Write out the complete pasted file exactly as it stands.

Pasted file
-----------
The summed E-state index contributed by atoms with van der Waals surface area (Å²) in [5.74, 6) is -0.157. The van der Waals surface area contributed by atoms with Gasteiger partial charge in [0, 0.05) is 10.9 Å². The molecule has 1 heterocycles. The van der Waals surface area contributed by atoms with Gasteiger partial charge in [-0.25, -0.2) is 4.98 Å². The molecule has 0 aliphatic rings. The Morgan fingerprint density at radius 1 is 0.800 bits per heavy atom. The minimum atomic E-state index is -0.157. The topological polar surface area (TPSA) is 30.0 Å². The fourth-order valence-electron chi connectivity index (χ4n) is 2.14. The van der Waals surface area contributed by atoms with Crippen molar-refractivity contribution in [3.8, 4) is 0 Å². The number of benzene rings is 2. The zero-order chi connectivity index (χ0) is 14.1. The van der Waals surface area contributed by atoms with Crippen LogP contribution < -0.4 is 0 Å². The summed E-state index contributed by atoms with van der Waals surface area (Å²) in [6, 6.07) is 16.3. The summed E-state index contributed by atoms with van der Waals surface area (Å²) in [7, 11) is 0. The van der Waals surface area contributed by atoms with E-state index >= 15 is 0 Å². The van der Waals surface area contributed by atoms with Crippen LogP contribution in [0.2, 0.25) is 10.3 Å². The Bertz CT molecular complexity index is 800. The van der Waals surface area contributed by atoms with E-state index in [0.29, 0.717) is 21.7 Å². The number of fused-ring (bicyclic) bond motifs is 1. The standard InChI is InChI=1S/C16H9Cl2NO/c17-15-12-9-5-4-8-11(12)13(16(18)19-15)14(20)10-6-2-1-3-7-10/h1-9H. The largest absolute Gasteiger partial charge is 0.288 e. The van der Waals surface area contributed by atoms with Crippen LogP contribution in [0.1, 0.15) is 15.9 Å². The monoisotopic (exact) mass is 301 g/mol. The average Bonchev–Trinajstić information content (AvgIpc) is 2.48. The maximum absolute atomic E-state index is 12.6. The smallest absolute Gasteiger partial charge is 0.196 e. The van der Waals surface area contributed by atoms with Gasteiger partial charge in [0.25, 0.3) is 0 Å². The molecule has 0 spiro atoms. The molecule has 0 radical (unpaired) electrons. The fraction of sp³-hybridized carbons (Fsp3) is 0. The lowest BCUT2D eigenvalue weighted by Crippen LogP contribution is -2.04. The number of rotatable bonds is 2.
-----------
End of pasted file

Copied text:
The summed E-state index contributed by atoms with van der Waals surface area (Å²) in [5.74, 6) is -0.157. The van der Waals surface area contributed by atoms with Gasteiger partial charge in [0, 0.05) is 10.9 Å². The molecule has 1 heterocycles. The van der Waals surface area contributed by atoms with Gasteiger partial charge in [-0.25, -0.2) is 4.98 Å². The molecule has 0 aliphatic rings. The Morgan fingerprint density at radius 1 is 0.800 bits per heavy atom. The minimum atomic E-state index is -0.157. The topological polar surface area (TPSA) is 30.0 Å². The fourth-order valence-electron chi connectivity index (χ4n) is 2.14. The van der Waals surface area contributed by atoms with Crippen molar-refractivity contribution in [3.8, 4) is 0 Å². The number of benzene rings is 2. The zero-order chi connectivity index (χ0) is 14.1. The van der Waals surface area contributed by atoms with Crippen LogP contribution < -0.4 is 0 Å². The summed E-state index contributed by atoms with van der Waals surface area (Å²) in [6, 6.07) is 16.3. The summed E-state index contributed by atoms with van der Waals surface area (Å²) in [7, 11) is 0. The van der Waals surface area contributed by atoms with E-state index >= 15 is 0 Å². The van der Waals surface area contributed by atoms with Crippen LogP contribution in [0.2, 0.25) is 10.3 Å². The Bertz CT molecular complexity index is 800. The van der Waals surface area contributed by atoms with E-state index in [0.29, 0.717) is 21.7 Å². The number of fused-ring (bicyclic) bond motifs is 1. The standard InChI is InChI=1S/C16H9Cl2NO/c17-15-12-9-5-4-8-11(12)13(16(18)19-15)14(20)10-6-2-1-3-7-10/h1-9H. The largest absolute Gasteiger partial charge is 0.288 e. The van der Waals surface area contributed by atoms with Crippen LogP contribution in [0.1, 0.15) is 15.9 Å². The monoisotopic (exact) mass is 301 g/mol. The average Bonchev–Trinajstić information content (AvgIpc) is 2.48. The maximum absolute atomic E-state index is 12.6. The smallest absolute Gasteiger partial charge is 0.196 e. The van der Waals surface area contributed by atoms with Gasteiger partial charge in [0.25, 0.3) is 0 Å². The molecule has 0 spiro atoms. The molecule has 0 radical (unpaired) electrons. The fraction of sp³-hybridized carbons (Fsp3) is 0. The lowest BCUT2D eigenvalue weighted by Crippen LogP contribution is -2.04. The number of rotatable bonds is 2.